Francis Lawrence’s I Am Legend

There’s nothing quite like the sight of Will Smith armed with a high powered rifle, dog at his side, left completely and utterly alone in a deserted metropolis to scavenge, wander and roar down an empty main drag in abandoned super cars. This is an applicable film right now because that’s kind of how I’ve felt being downtown at work these days, minus the dog and super cars. Smith is Robert Neville, the last man alive on Manhattan Island, or so he thinks. By day he wanders around, searches for food and keeps himself occupied, by night he barricades himself inside a modest fortress while the rest of NYC comes crawling out, now turned into savage marauding zombies by a mysterious virus. Robert tried his best to contact anyone who might be out there by radio and tirelessly works in his lab searching for a cure. This is a strange rhythm that continues for the first half of the film or so until the inevitable progression of a Hollywood narrative interrupts it. I kind of have a love hate relationship with this film, in the sense that I love it for some aspects but not so much others. The first portion of the film is one of the most effective uses of immersive atmosphere and drawing the viewer in I’ve ever seen. Seeing this in iMax back in the day I really felt like I was there with Robert, felt that isolation, despair, restlessness end even blessed solitude at certain moments. It’s a sensational way to open your story, but then as soon as other human characters are added later on, the vacuum like aura is yanked away and it becomes kind of… I dunno, routine. You’ve gotta be a pretty special post apocalyptic film to trick your audience into not only believing the premise but imagining themselves in it, and at the outset they more than succeed. It’s just later on the illusion foibles and loses us a bit. That and the dodgy CGI used on the zombies who are scary no doubt but still a bit rough in the FX department, but hey this was 2007 and Weta was busy working on King Kong so what can you do. I nitpick here and that shouldn’t suggest I don’t love this film, because I do. I just believe a piece that leaps out of the gate so effectively, so convincingly should keep up that lightning in a bottle magic for the whole duration, but that’s just me. It does have one of the single most heartbreaking scenes cinema has to offer, acted flawlessly enough by Smith to leave any badass viewer bawling. Anyone reading this who’s seen the film will know. Oh, and there’s also a weird Batman Vs. Superman poster in Times Square, I’m not sure what the deal is with that but it seems odd for 2007 considering that film wasn’t even made until 2015, no? Maybe there’s some cool time travel trivia to the making of this one.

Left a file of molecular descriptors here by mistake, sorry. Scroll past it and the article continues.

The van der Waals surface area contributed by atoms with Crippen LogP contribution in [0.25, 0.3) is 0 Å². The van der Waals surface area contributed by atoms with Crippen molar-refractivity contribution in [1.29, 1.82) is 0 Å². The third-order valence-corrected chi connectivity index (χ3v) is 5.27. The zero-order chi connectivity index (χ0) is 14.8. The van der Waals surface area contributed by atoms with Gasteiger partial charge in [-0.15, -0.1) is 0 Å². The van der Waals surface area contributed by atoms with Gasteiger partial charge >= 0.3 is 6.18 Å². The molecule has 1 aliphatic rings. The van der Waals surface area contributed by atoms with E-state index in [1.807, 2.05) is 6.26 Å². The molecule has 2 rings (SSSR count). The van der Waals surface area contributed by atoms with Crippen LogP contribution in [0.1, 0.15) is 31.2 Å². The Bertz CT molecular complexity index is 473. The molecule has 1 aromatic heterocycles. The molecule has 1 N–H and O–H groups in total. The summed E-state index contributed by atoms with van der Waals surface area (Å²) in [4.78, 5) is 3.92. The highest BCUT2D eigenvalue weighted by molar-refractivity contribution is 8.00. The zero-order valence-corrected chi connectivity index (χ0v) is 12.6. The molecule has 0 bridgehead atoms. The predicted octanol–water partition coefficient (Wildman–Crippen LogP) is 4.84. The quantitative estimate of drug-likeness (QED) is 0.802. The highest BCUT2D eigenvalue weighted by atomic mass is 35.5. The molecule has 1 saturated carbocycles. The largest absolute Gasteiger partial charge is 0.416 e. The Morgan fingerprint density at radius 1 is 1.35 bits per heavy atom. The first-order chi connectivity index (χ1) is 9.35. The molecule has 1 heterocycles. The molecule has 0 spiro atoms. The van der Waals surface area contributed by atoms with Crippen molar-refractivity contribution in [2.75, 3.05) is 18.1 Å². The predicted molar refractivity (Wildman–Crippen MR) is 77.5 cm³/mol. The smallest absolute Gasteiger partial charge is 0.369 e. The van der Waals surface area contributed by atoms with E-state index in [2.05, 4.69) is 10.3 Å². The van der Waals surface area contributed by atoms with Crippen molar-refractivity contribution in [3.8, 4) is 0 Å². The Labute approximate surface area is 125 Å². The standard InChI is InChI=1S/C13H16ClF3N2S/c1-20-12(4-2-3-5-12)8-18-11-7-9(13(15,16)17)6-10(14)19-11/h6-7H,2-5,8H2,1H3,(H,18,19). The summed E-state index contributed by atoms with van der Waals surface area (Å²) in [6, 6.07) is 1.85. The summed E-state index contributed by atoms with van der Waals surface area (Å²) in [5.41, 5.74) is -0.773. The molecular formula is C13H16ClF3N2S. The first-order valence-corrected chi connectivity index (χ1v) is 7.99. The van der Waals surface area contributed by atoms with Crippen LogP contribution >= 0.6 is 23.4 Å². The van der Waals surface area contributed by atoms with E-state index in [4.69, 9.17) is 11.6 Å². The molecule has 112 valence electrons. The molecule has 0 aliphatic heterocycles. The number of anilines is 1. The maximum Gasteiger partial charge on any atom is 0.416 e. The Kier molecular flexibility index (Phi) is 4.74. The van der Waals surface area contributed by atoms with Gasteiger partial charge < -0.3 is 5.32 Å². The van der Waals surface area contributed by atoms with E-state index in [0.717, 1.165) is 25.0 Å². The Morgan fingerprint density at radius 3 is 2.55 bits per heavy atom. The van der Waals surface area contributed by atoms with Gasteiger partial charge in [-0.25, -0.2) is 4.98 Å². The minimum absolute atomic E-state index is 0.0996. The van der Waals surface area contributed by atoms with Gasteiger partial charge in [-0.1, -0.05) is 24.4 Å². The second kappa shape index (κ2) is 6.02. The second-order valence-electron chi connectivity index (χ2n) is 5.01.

-Nate Hill

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